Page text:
What I Show Up For

I come from a line of quiet but dedicated (and sometimes idealistic) activists who led from their values, wrote poetry about a Better World and the Path Forward, spoke at peace rallies, and fiercely believed in the power of community. Consider this me putting down on paper the values I lead with. This will evolve as I do. Nothing is permanent, nothing is set in stone, and that’s okay.

I share these both because I believe in the importance of naming what you show up for “aloud” and because it’s important to me that folks joining my communities know and align with my values. 

Also, I’m not perfect, I won’t always (or ever) uphold all these values perfectly. Such is being human! But I promise to try to listen, learn, and keep getting back up to move forward towards a better shared future. 

So without further ado…

  • I Believe Mental Health Shouldn’t be Hidden in the Shadows.

  • I’m For Dismantling the Diet & Beauty Industrial Complexes.

  • I Believe in Representation in the Voices We Hear.

I Believe Mental Health Shouldn’t be Hidden in the Shadows

There is shame and stigma in our society around the topic of mental health, and it prevents people who need help from getting it. It keeps people feeling broken and holds them back from embracing their unique voices and perspectives. 

I show up for introverts and sensitive or shy folks who have been told it’s not okay to be who they are. I show up for folks with neurodiversity like ADHD, and whose brains simply work differently than the dominant paradigm.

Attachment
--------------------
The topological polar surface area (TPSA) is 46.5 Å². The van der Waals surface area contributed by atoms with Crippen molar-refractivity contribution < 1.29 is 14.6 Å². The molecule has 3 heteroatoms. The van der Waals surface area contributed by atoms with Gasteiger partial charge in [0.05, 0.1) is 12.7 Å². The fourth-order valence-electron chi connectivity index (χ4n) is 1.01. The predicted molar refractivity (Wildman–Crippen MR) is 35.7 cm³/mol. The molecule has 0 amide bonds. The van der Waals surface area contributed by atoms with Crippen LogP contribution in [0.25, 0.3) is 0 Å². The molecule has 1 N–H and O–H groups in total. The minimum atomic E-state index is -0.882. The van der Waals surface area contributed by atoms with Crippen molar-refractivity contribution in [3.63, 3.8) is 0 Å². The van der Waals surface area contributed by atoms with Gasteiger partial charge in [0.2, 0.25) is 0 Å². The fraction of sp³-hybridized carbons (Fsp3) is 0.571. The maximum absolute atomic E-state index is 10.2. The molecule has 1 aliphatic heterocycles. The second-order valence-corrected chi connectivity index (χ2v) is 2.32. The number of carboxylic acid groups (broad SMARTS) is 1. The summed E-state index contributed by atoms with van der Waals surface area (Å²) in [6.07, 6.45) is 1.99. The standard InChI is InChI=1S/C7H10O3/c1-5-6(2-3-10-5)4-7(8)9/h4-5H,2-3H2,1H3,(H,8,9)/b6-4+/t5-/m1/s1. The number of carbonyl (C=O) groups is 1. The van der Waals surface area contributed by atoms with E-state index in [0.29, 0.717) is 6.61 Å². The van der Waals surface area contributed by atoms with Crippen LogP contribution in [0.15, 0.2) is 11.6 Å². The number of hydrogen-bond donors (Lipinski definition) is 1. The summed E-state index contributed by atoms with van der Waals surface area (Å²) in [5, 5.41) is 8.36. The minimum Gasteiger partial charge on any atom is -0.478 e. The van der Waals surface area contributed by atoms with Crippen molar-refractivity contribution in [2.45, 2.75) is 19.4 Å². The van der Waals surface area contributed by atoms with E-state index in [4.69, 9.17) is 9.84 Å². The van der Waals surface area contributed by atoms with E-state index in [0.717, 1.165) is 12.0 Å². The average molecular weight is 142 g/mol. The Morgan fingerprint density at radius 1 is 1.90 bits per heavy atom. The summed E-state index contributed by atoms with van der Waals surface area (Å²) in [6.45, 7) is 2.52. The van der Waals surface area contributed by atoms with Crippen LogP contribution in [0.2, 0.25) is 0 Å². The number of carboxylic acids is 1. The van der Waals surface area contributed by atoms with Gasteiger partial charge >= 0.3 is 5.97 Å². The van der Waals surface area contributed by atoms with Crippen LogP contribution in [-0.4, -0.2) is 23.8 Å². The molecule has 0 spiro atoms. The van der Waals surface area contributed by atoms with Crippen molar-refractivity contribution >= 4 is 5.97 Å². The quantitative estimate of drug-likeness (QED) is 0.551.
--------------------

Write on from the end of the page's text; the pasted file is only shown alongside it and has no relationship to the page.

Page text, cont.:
I believe in normalizing depression and anxiety, especially amongst women business owners, and de-stigmatizing the need for support, whether it be medication or therapy. 

I’ve struggled with anxiety and depression throughout my life and especially as a business owner, I’m a Highly Sensitive Person and consider myself neurodiverse, and I have a family history of neurodiversity and mental health disorders. 

I also believe in access to mental health resources for all. I recognize that though everyone deserves the benefits of therapy and emotional and psychological support through qualified coaching, it does not reach all parts of the population equally or equitably.

I’m Against Fat-Shaming Culture & For Dismantling the Diet & Beauty Industrial Complexes

Through my own journey from body-controlling via exercise, obsessive calorie counting, and a “perfect health” fixation to embracing intuitive eating and the principles of Health At Every Size (HAES), I recognize the real, tangible privileges thin and traditionally attractive people hold and the culture that marginalizes people who don’t fit within those narrow parameters. 

I show up against the idea that there is ONE female beauty ideal – thin, white, tall, long-haired, feminine, able-bodied. I believe the more diversity we are surrounded by in the “media” and social media feeds, the more inclusive our definition of beauty will be. 

I am FOR:

  • Fat Positivity
  • Diverse Representation 

I am NOT for: 

  • “Weight Loss” Coaches or Products
  • Anything that encourages a fixation on being Perfectly Healthy (orthorexia)
  • Eating Based on “Rules” or Restrictions (note: I don’t count veganism or vegetarianism as inherently within this category. I have huge respect for living your values in day to day life and still hold values from my 12 years being plant-based.) 

How I imperfectly show up for this:

  • Speaking up when someone is fat-shaming.
  • Making an effort to not talk negatively about my own body, to not weigh myself, to accept my own body (even after a decade, this is still a work in progress).